The program was developed on 2 levels so that both beginners and more advanced students could join, and grew into a drama, dance and jazz music scheme. It later saw the start of the youth theatre company Fusion, and of the London Fusion Orchestra, so that the students would have opportunities to perform, and expanded into a Junior Wac, for younger people aged 5 to 14, with a wider focus on creative skills.
Listening back to our conversation the amount of projects Celia described in less than an hour feels like a river overflowing. Her story was so rich in facts and anecdotes, it is hard to choose what to report here! This one time, she received a call from the school of one of WAC’s dance students, from the most advanced class. He had been suspended from school, and they asked Celia to suspend him from dance as well. They felt that was the only way they had left, to punish him. Celia refused, and instead asked one of the dance class alumni, who was already in professional training, to go and talk to him.
This is just one story of many: the team was realizing that there were creative children the schools were failing to reach. So the WAC programs branched out into holiday camps, evening classes and a variety of projects, to keep young people motivated and supported.
Thanks to European funding in 1996, the team connected with schools in England, Italy and France, creating an additional program of classes in music, dance, singing ad drama for young people (16+) who had dropped out of school, and were not working, nor in training. This scheme then expanded to include 14-19 year olds.
The program saw a new development when the Free School scheme came on the scene. Quoting Celia:
“There’s a new scheme called free schools. And apparently anybody can open a school.
So why don’t we own the school?
(Before then) we were limping from project to project. (…) you were never able to say to a 14 year old, “we got you till you’re 19 -you don’t have to panic about anything, we got you”.“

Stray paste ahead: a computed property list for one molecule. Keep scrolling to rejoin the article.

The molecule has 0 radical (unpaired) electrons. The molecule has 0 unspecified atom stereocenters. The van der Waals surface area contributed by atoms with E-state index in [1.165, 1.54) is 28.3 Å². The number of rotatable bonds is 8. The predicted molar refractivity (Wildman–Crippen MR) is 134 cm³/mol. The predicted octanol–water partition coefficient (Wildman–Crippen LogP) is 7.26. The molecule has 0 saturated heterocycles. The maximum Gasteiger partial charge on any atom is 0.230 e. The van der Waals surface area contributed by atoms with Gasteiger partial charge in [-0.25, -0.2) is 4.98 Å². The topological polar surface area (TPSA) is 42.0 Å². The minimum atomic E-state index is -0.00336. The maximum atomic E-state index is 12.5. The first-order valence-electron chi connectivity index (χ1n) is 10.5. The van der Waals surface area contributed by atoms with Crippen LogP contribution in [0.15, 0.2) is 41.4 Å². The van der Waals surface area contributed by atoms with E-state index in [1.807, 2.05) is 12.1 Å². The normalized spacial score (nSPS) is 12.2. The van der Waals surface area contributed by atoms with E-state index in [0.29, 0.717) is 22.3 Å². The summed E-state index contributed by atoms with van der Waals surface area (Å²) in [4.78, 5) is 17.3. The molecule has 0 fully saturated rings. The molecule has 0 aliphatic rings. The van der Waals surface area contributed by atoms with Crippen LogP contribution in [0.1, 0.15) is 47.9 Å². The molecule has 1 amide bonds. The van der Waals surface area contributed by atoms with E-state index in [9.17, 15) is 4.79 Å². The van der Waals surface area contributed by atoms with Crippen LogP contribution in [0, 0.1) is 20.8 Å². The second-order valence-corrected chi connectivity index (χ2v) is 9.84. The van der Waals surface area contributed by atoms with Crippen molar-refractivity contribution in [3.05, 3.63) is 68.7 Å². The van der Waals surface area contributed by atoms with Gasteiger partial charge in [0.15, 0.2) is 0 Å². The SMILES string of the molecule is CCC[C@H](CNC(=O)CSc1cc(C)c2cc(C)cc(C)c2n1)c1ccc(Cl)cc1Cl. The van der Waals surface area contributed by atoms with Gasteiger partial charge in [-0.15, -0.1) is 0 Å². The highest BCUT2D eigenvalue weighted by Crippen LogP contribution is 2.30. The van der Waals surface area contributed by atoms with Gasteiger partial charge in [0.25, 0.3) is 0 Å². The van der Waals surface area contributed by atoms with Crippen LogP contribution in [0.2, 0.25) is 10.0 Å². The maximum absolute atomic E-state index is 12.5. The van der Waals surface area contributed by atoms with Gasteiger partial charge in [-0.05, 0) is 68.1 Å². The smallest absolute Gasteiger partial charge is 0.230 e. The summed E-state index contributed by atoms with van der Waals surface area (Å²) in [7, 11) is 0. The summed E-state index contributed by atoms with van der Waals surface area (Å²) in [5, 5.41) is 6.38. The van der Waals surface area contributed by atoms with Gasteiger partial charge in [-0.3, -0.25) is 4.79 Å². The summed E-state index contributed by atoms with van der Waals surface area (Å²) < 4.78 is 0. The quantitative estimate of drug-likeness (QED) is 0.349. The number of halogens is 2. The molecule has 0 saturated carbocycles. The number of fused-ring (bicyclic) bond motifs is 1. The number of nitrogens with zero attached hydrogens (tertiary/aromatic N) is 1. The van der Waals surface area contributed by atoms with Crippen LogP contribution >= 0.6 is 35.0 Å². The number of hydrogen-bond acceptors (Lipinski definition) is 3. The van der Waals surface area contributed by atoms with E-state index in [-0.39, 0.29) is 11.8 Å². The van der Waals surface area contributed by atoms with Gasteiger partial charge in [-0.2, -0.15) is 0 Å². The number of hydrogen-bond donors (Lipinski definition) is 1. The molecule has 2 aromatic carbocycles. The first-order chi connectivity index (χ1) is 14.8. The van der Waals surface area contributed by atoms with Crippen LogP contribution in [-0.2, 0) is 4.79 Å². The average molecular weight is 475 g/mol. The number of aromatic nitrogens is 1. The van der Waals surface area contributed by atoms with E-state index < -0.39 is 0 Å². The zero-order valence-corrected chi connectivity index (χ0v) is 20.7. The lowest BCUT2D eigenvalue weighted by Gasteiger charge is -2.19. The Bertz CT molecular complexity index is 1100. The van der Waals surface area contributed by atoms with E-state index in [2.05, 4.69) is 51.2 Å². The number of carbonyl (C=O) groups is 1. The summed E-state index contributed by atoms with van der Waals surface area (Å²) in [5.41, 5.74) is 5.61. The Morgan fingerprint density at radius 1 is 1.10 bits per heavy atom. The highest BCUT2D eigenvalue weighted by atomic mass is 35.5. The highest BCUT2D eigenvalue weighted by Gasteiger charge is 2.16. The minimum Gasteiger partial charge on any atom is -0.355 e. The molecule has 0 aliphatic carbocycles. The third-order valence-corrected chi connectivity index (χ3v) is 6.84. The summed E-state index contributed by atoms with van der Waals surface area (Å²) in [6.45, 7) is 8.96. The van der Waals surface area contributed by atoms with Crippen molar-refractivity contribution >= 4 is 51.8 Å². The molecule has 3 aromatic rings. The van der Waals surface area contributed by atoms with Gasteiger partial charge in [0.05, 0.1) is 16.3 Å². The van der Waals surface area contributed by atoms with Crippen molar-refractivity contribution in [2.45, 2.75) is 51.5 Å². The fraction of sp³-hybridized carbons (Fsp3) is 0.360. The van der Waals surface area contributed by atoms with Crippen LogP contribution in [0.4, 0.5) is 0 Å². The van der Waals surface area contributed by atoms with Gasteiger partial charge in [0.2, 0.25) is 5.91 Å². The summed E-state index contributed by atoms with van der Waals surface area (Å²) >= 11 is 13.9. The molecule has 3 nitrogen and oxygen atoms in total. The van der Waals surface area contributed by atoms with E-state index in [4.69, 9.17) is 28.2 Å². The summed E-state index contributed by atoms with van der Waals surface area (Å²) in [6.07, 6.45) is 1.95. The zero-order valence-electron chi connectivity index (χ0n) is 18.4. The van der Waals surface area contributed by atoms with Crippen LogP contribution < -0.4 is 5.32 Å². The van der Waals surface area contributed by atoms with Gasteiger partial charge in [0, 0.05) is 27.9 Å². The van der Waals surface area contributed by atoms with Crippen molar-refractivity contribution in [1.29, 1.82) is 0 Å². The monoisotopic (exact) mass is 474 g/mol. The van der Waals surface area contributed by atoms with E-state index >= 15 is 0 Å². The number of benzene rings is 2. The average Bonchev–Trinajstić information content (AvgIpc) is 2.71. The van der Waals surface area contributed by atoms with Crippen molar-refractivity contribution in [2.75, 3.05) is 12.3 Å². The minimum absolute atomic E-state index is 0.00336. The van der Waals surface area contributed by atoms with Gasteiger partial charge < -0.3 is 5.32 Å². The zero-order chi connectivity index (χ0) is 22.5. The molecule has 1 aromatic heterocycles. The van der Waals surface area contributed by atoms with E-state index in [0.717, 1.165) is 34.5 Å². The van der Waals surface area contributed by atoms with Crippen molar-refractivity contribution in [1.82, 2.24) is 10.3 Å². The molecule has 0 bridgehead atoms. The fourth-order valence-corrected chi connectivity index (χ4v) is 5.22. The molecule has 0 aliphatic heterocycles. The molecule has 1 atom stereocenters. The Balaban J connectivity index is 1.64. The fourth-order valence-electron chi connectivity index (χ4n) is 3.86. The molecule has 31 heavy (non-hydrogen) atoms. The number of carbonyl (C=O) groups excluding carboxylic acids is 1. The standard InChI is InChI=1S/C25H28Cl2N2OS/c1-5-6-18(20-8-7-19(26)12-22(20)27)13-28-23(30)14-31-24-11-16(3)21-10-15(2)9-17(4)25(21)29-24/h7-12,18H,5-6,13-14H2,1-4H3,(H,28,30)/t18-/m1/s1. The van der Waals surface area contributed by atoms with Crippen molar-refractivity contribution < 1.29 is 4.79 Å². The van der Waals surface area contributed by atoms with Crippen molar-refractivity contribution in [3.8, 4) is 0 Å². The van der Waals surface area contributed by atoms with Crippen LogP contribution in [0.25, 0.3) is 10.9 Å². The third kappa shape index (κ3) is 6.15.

…I loove this bit: “why don’t we own the school?” Jumping out of the frame and creating a whole new dimension! Makes me wanna dance and stomp around the house 🙂
The Free School at WAC started in 2014.
Meanwhile, the team realized that although students were now accessing academic training, they often found the courses alienating. The curricula and staff didn’t represent their stories, nor their heritage or background. Responding to these concerns the team created a Foundation degree, which then became a Trinity-Approved Diploma Course: the students could then get professional training directly at WAC, which included equally western and non-western art forms.
“Inclusion is not bringing people into what already exists; it is making a new space, a better space for everyone.” George Dei
Things have changed again since then, and around 2019 part of the WAC teachers and students community, including Celia, left that school and started Collage Voices (part of Collage Arts) in Wood Green.
It seems to me that the community of artists and educators around Celia, at WAC first, and now at Collage Voices, has never “gotten comfortable”: always receptive to the communities around them, to the students, constantly adjusting the aim, thinking out of the box, welcoming new ideas, listening -a deep, attentive listening that makes you realize you’ve got important things to say… and there’s someone out there who wants to hear them!
I feel so grateful to be part of this community, and even from afar I will keep supporting the Voices family as best I can.
So I hope I inspired you to do the same! And to go have a fantastic night out this Sunday, and support this fantastic cause 🙂
Fundraiser on gofund me -so you can support from anywhere in the world…
…and the Auction on Jumblebee!
At a time when so much of inhumane is going on, let’s huddle up with our communities of change and resistance…let’s not not forget we can always make a difference, take a stand.
Any human power can be resisted and changed by human beings.
Resistance and change often begin in art.
Ursula K Le Guin
Pics below are from the Non una di meno march in Rome, when this November 25th 500000 of us walked, sang and danced from Circo Massimo to San Giovanni for gender equality, against gender violence and all colonizations and occupations -including the one currently happening in Gaza.